A “website designed by…” link is like a Louis Vuitton monogram. It’s your brand. Let your clients wear it on their websites as proudly they would with a designer handbag.
Is this always true? What makes this practice highly recommended or downright tacky?
It depends. It always does.
Your brand should never hurt your creations, it should enhance them
I bumped into this post: You Will Never See “Designed by Atrick Design”. I totally respect everything he wrote there. And I am not going to say I am completely against it. In fact, I have avoided placing links, logos, and attribution for things I’ve done in the past. But some things struck me.
In Pat Dryburgh’s post, he points this out:
I will never let a “designed by” link do my marketing. I wouldn’t want to take that away from my clients.
A link does not have to be your only way of marketing. You can always do it at the same time you’re promoting yourself in the real world.
But what does that link take away from your clients? Why does does this awful perception exist? If you’re a good designer, (1) you will find a way to place your link so that it fits nicely into the design; and (2) visitors will consider it either convenient or eye candy.
As a web designer, you should practice what you preach
Convenient, because why waste time contacting the owner of the website to ask who designed it if the answer is just a click away?
If you do choose to do it the hard way, nobody’s stopping you. Don’t make that choice for the visitor. Isn’t designing an interface about making it easier for the user to do what he wants?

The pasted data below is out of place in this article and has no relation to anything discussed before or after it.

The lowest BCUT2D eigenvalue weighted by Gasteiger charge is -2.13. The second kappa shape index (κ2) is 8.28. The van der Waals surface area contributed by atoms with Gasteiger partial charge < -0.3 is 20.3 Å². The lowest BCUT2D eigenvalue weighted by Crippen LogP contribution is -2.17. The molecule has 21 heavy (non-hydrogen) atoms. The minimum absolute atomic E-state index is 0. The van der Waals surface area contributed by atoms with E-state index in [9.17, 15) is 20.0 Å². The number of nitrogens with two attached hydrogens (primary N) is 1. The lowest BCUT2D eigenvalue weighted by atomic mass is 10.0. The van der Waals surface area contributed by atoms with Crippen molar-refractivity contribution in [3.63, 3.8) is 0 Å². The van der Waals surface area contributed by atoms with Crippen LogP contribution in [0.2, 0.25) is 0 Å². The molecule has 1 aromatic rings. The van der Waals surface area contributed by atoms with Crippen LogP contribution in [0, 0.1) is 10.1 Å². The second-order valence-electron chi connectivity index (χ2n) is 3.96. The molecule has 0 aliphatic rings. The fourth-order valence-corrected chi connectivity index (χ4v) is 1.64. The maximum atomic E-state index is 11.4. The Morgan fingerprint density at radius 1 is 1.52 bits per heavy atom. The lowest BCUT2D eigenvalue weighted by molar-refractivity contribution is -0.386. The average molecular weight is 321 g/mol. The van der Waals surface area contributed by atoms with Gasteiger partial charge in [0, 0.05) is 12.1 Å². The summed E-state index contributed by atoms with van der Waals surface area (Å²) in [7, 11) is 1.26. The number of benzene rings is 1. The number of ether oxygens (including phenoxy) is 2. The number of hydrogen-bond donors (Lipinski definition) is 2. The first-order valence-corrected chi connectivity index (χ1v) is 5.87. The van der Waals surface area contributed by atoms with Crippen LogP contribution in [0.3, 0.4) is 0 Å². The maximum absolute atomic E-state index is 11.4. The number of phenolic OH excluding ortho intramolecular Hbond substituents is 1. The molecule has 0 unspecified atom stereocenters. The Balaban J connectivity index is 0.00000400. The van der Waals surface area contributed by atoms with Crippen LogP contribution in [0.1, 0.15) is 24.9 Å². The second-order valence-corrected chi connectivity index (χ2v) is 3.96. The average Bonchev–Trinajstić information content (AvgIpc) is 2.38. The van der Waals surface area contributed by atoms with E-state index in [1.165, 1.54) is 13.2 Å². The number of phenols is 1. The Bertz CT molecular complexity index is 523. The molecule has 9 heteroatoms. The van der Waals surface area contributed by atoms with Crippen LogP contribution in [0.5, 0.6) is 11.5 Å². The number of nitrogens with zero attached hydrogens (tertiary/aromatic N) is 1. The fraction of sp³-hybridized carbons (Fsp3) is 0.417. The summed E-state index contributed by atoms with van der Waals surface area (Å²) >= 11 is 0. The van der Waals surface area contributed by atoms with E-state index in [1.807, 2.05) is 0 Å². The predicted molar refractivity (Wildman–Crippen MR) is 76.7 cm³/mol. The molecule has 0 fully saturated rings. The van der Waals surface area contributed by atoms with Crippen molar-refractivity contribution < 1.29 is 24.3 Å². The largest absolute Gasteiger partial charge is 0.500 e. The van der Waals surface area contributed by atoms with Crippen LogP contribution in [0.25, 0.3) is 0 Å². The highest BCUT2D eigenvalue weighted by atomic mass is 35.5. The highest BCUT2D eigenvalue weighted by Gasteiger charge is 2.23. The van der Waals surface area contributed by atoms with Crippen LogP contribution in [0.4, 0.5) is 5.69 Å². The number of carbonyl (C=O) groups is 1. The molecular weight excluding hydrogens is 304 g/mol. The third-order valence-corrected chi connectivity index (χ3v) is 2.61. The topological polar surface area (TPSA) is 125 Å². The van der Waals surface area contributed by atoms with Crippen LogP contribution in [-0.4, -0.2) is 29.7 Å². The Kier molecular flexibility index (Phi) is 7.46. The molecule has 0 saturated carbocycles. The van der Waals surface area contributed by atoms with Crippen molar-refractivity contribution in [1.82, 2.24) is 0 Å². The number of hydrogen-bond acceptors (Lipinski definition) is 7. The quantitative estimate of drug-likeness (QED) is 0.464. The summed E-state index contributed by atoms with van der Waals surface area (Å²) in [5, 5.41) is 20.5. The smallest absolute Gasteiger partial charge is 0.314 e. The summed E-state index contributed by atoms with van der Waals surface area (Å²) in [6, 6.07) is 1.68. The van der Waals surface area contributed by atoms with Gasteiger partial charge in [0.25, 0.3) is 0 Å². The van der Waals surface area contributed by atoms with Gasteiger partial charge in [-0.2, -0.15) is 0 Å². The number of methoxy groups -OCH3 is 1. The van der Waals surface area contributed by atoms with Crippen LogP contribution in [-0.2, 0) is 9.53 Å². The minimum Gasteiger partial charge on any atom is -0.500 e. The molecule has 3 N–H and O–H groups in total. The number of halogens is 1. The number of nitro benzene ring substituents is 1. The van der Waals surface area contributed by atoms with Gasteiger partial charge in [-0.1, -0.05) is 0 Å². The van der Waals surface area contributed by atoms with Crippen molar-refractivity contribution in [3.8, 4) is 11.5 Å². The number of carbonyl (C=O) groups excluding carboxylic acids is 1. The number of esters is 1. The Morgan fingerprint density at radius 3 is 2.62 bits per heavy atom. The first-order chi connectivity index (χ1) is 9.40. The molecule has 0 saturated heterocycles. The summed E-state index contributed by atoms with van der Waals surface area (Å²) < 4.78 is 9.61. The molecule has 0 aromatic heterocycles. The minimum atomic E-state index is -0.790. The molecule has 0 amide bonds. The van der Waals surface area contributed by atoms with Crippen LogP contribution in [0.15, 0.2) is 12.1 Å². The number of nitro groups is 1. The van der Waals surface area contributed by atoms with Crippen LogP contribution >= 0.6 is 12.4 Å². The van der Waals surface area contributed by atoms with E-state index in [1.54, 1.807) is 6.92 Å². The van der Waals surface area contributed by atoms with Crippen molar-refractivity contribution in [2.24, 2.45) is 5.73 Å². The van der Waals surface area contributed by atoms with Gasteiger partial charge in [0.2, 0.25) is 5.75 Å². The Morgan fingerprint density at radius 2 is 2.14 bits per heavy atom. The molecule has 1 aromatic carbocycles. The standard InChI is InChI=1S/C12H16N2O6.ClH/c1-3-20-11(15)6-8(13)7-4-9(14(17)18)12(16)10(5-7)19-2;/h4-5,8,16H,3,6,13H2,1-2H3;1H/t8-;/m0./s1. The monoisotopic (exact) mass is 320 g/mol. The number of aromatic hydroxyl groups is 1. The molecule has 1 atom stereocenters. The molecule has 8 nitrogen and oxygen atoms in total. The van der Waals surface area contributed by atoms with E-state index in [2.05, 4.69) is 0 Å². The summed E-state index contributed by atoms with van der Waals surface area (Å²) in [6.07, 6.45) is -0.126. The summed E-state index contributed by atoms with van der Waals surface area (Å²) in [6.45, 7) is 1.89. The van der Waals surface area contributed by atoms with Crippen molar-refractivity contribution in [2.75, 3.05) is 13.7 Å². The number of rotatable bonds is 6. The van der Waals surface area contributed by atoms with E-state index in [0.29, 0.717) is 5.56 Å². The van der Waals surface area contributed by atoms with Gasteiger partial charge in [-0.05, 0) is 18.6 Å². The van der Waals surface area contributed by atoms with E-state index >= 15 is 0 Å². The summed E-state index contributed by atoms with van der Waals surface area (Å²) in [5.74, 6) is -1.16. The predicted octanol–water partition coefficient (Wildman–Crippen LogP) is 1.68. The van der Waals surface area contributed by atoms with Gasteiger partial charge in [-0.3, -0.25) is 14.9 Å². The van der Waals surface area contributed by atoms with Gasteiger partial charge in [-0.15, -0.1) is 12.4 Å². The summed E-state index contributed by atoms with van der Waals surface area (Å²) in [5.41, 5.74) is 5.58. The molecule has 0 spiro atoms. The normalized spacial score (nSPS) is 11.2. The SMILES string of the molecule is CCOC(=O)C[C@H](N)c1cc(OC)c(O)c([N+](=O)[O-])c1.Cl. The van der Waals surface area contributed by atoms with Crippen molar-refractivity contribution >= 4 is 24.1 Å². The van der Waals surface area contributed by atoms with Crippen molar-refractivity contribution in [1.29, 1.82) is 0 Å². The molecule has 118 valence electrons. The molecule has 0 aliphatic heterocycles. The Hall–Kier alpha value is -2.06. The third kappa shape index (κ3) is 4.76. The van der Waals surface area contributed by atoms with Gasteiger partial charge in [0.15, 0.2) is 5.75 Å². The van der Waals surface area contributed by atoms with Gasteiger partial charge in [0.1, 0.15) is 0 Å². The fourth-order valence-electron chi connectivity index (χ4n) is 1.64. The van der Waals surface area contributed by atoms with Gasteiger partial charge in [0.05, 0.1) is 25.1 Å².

Clients are a great source for new work, but so are websites. As a web designer you’re supposed to promote that belief. Why not practice it as well?
A “website designed by…” link is like a Louis Vuitton monogram
Eye candy, because it all boils down to the psychology of branding. In fashion, the logos, emblems, patterns, and other symbols that represent designer brands are proudly displayed on the product because that is what the consumer desires. More so than the features of the product itself. The consumer desires the aura of sophistication and quality that the brand carries as its reputation.
How did Louis Vuitton gain such status? More than eye candy, his products were a success. I’m not going to tell you how to create successful web designs here, but we all know that if a product is successful, people who go out and buy it don’t mind having the mark of the brand on display!
Focus on making your work a success, and people won’t mind having your name stamped on it. It’s as simple as that.
Brand vs. Brand
Or is it?
I said our perception needs to change because it seems difficult to bring the phenomenon with luxury brands to the Web. Is it because web designers will never achieve the rockstardom of fashion designers? What about architects? Graphic designers? Are web designers really so different?
When does it become appropriate for a designer to leave his own mark? When designing for products that do not belong to someone else, it would be like trespassing, or a struggle between the true designer of the product and the company that outsourced the designing of that product. You wouldn’t expect a secondary logo in addition to Apple’s on the iPod. In this case, it does not matter whether you can find a way to tastefully incorporate your own logo for eye candy or convenience; you’d be potentially competing with the product itself.
Time to Choose
I’ve raised several different arguments here, but it’s up to you what to believe in. Pat does not believe linking back is a valid enough reason, but for web designers also who provide SEO services might think otherwise. Some of you could agree that web designers are a lot like fashion designers or graphic designers, but the web crowd may never in a million years see why.
If your client goes out of his way to ask you to put your name on it, ask yourself what’s stopping you from doing so.
Take into account your opinion, and other people’s opinions, and then decide.